The MHA alumni remain a vital part of the Program, creating an important professional network. Alumni serve as external mentors, preceptors, guest lecturers, and co-sponsors for a University of Scranton health care symposium. They are a constant source of information, advice, and support to students and the Program.
Professional Affiliations Professional identity is important to career development. Students in the Program are required to join a professional organization for health care administrators such as the American College of Healthcare Executives, Medical Group Management Association, American College of Medical Group Administrators, Healthcare Financial Management Association, American Public Health Association, or American Academy of Medical Administrators, ACHE strongly encouraged. Academic advisors can provide information about these organizations. As students join these organizations, they are given networking opportunities, gain insight from professionals in their respective health fields, learn about potential internship/job opportunities, and obtain information and data sources for job preparation and career development.
Local Health Care Organizations An extensive array of health care organizations exists in Northeastern PA, including: Mercy Health Systems, Allied Services, Community Medical Center, Geisinger Health System, American Cancer Society, Greater Hazleton St. Joseph Medical Center, Northeast Regional Cancer Institute, CIGNA Health Care, Genesis Elder Care, Scranton Counseling Center, Moses Taylor Hospital, Heritage Alliance, Green Ridge Nursing Home, Inner Harmony Wellness Center, Marian Community Hospital, Blue Cross of NEPA, and numerous medical group practices. They support the Program and provide many opportunities for its students and alumni.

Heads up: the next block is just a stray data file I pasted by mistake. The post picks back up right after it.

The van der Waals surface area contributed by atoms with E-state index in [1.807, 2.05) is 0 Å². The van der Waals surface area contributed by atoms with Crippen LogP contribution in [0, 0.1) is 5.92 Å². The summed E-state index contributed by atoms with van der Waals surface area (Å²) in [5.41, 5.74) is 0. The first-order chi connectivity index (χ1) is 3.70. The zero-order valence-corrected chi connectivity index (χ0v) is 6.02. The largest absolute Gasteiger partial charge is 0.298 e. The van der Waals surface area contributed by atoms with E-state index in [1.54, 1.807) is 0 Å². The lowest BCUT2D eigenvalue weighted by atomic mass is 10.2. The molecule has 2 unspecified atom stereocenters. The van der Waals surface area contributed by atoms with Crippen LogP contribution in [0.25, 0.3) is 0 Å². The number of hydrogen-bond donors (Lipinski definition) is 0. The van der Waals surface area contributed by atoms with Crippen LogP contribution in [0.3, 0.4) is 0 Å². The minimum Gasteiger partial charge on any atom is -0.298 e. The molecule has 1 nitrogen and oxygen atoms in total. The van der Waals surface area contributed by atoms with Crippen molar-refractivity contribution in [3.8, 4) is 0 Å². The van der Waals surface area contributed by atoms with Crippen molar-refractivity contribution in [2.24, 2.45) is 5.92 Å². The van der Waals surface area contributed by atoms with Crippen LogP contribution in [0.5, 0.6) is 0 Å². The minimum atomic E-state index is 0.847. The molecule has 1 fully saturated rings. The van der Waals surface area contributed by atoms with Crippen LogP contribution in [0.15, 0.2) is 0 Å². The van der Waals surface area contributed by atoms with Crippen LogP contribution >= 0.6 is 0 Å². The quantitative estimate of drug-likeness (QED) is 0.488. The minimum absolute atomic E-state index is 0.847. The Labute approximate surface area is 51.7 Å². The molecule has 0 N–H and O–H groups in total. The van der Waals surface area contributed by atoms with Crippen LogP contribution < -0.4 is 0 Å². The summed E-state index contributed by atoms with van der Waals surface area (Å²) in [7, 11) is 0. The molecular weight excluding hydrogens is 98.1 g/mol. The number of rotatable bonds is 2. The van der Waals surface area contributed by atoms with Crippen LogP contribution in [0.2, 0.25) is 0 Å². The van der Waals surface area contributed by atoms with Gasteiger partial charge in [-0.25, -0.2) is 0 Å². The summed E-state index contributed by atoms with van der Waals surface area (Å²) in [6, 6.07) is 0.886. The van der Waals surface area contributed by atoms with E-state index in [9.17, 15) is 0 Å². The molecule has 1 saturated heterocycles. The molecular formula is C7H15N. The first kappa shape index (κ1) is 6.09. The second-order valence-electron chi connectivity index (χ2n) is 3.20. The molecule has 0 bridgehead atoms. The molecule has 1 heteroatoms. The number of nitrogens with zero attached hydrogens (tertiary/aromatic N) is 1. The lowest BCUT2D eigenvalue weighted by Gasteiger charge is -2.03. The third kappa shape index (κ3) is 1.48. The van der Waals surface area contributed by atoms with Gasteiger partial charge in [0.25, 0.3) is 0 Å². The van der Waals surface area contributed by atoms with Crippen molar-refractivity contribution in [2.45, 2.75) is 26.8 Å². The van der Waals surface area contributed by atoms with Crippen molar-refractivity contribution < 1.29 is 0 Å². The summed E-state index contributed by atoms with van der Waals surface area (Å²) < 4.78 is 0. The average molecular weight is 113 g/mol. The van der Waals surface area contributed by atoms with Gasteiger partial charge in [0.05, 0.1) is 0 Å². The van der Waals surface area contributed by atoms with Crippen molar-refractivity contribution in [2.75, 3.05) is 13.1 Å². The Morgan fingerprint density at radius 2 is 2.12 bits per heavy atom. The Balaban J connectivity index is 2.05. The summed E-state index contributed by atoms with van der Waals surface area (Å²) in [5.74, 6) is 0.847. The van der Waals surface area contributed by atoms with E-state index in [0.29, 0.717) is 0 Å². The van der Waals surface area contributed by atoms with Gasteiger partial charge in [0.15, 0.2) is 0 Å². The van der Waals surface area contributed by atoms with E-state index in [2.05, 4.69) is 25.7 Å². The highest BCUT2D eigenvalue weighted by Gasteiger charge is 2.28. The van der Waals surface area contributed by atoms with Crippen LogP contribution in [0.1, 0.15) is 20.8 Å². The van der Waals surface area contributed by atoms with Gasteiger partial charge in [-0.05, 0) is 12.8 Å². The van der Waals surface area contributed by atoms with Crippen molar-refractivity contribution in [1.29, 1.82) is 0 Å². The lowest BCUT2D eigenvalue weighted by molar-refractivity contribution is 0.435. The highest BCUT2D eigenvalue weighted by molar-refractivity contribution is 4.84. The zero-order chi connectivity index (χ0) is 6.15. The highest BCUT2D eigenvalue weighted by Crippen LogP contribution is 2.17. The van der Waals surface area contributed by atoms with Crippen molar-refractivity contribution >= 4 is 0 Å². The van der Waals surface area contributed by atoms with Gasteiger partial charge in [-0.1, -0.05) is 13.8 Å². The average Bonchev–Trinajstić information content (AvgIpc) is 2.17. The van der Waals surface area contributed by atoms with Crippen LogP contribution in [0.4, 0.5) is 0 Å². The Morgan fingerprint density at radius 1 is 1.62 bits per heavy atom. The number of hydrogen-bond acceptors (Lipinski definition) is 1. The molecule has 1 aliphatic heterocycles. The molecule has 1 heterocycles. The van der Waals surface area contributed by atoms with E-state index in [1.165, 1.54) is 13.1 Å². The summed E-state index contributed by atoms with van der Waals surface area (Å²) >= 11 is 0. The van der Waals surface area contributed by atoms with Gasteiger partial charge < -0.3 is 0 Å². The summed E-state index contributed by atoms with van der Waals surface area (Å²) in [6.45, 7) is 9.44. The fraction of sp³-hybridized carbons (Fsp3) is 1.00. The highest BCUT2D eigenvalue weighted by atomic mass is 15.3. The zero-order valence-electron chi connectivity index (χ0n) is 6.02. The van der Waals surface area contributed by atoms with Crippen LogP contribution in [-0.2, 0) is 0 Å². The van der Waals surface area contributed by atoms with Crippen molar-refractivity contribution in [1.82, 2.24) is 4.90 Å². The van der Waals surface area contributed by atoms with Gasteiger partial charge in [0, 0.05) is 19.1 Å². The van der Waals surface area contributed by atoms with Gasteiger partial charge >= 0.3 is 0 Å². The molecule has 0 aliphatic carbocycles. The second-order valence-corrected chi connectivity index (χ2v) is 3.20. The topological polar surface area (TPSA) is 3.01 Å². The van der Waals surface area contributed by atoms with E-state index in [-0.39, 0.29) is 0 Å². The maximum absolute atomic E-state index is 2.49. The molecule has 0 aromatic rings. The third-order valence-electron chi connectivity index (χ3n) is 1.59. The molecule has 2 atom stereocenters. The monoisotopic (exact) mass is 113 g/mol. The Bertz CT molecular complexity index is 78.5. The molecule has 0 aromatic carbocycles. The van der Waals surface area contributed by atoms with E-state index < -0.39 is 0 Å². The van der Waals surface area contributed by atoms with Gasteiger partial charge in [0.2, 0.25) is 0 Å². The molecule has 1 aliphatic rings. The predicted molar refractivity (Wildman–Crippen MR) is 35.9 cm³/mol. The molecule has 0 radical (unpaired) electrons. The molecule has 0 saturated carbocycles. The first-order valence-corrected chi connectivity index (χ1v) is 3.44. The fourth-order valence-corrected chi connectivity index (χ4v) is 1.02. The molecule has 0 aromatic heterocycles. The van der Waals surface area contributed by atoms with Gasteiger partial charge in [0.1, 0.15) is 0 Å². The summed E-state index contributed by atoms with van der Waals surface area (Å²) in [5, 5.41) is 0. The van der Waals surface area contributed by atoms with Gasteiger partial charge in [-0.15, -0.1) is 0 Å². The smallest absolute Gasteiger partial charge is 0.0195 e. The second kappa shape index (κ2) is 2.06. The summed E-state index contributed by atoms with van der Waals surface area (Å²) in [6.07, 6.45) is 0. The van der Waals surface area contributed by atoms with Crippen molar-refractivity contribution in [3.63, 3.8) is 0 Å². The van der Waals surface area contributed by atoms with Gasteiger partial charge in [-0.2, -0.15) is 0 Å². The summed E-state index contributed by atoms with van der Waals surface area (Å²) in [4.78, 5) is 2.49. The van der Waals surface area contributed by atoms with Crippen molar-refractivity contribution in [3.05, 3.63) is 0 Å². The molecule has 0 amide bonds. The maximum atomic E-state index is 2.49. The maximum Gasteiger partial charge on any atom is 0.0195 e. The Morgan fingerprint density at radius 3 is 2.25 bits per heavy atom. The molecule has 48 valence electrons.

International Partnerships Since 1995, the Department and MHA Program have developed international partnerships in Central and Eastern
Europe and Asia. International faculty give guest lectures in classes, and students are encouraged to expand their
global awareness and life experiences with other cultures. Specific coursework in the curriculum offers additional
opportunities for students to study and engage in international activities.
Study Abroad Students can select study abroad opportunities as a 3 credit elective to Slovakia, Greece, or China.
Telephone Numbers Department of Health Administration & Human Resources 941-4350
MHA Program Director: Dr. Szydlowski. 941-4367
Rita DiLeo, Fieldwork Coordinator 941-7598
Dr. Olden 941-4242
Dr. Spinelli 941-5872
Dr. West. 941-4126
College of Graduate & Continuing Education 941-7600
Career Services 941-7640
Computer Services 941-4173
Counseling Center 941-7620
FAX for Department 941-5882
Financial Aid 941-7700
Health Services 941-7667
Web Sites/Professional Sites http://www.aama.org American Academy of Medical Administrators
http://www.ache.org American College of Healthcare Executives
http://www.achca.org American College of Health Care Administrators
http://www.apha.org American Public Health Association
http://www.hfma.org Healthcare Financial Management Association
http://www.HIMSS.org Healthcare Information & Management Education Systems Society
http://www.mgma.org Medical Group Management Association
http://www.nahse.org National Association of Health Services Executives
http://www.sophe.org Society for Public Health Education
Further Information Please also refer to the General Information section of the Graduate and Continuing Education Catalog for policies, procedures, current fees, and relevant information for Graduate students. Visit the University of Scranton MHA Program webpage at http://academic.scranton.edu/department/HAHR/mha/.
Master of Health Administration Curriculum
(all courses are 3 credits unless noted differently)
Core Courses - 41 credits required HAD 500 - Health Care Organization and Administration*
HAD 501 - Health Care Financial Management I*
HAD 502 - Health Care Law
HAD 504 - Human Resources Management
HAD 505 - Health Care Statistics and Research Methods*
** The elective 3 credits may be taken during any of these times.
41 Core Curriculum Credits
3 Elective Credits (taken in Intersession, Spring, or Summer)
3 or 8 Fieldwork credits, which will be required based on prior work experience.
(This will be determined at time of Admissions)
COURSE DESCRIPTIONS Credits HAD 500 Health Care Organization and Administration 3
This required graduate course studies organizations, with special interest in health care organizations. Topics include strategy, goals, technology, size, design, adaptation, decision making, control, culture, processes, politics, conflict, learning, and inter-organizational relations. Conceptual foundations come from organizational theory, management science, systems theory, sociology, and psychology. There are no pre-requisites.
HAD 501 Health Care Financial Management I 3